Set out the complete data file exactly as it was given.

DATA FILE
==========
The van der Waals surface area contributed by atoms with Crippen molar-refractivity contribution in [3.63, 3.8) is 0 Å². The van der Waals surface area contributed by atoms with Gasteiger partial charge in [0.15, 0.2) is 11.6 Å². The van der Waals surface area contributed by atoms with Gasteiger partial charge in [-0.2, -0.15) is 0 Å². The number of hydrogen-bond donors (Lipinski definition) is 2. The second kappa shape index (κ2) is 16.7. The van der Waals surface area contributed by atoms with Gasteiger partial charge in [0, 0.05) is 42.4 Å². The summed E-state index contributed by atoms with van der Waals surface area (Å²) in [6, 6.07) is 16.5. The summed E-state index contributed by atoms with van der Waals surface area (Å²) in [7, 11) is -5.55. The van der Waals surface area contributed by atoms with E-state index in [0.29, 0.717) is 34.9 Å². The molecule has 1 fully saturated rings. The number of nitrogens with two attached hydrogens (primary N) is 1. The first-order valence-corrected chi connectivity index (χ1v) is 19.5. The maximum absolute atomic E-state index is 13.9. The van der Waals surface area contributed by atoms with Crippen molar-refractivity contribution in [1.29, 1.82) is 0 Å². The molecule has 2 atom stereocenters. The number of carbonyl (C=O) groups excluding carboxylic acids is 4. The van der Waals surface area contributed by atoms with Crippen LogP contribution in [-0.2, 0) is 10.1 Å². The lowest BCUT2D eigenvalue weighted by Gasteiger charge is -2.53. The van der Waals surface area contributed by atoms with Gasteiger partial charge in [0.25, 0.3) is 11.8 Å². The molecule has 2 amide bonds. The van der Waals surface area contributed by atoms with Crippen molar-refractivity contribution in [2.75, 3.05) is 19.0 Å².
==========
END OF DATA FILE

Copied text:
The van der Waals surface area contributed by atoms with Crippen molar-refractivity contribution in [3.63, 3.8) is 0 Å². The van der Waals surface area contributed by atoms with Gasteiger partial charge in [0.15, 0.2) is 11.6 Å². The van der Waals surface area contributed by atoms with Gasteiger partial charge in [-0.2, -0.15) is 0 Å². The number of hydrogen-bond donors (Lipinski definition) is 2. The second kappa shape index (κ2) is 16.7. The van der Waals surface area contributed by atoms with Gasteiger partial charge in [0, 0.05) is 42.4 Å². The summed E-state index contributed by atoms with van der Waals surface area (Å²) in [6, 6.07) is 16.5. The summed E-state index contributed by atoms with van der Waals surface area (Å²) in [7, 11) is -5.55. The van der Waals surface area contributed by atoms with E-state index in [0.29, 0.717) is 34.9 Å². The molecule has 1 fully saturated rings. The number of nitrogens with two attached hydrogens (primary N) is 1. The first-order valence-corrected chi connectivity index (χ1v) is 19.5. The maximum absolute atomic E-state index is 13.9. The van der Waals surface area contributed by atoms with Crippen molar-refractivity contribution in [1.29, 1.82) is 0 Å². The molecule has 2 atom stereocenters. The number of carbonyl (C=O) groups excluding carboxylic acids is 4. The van der Waals surface area contributed by atoms with Crippen LogP contribution in [-0.2, 0) is 10.1 Å². The lowest BCUT2D eigenvalue weighted by Gasteiger charge is -2.53. The van der Waals surface area contributed by atoms with Gasteiger partial charge in [0.25, 0.3) is 11.8 Å². The molecule has 2 amide bonds. The van der Waals surface area contributed by atoms with Crippen molar-refractivity contribution in [2.75, 3.05) is 19.0 Å².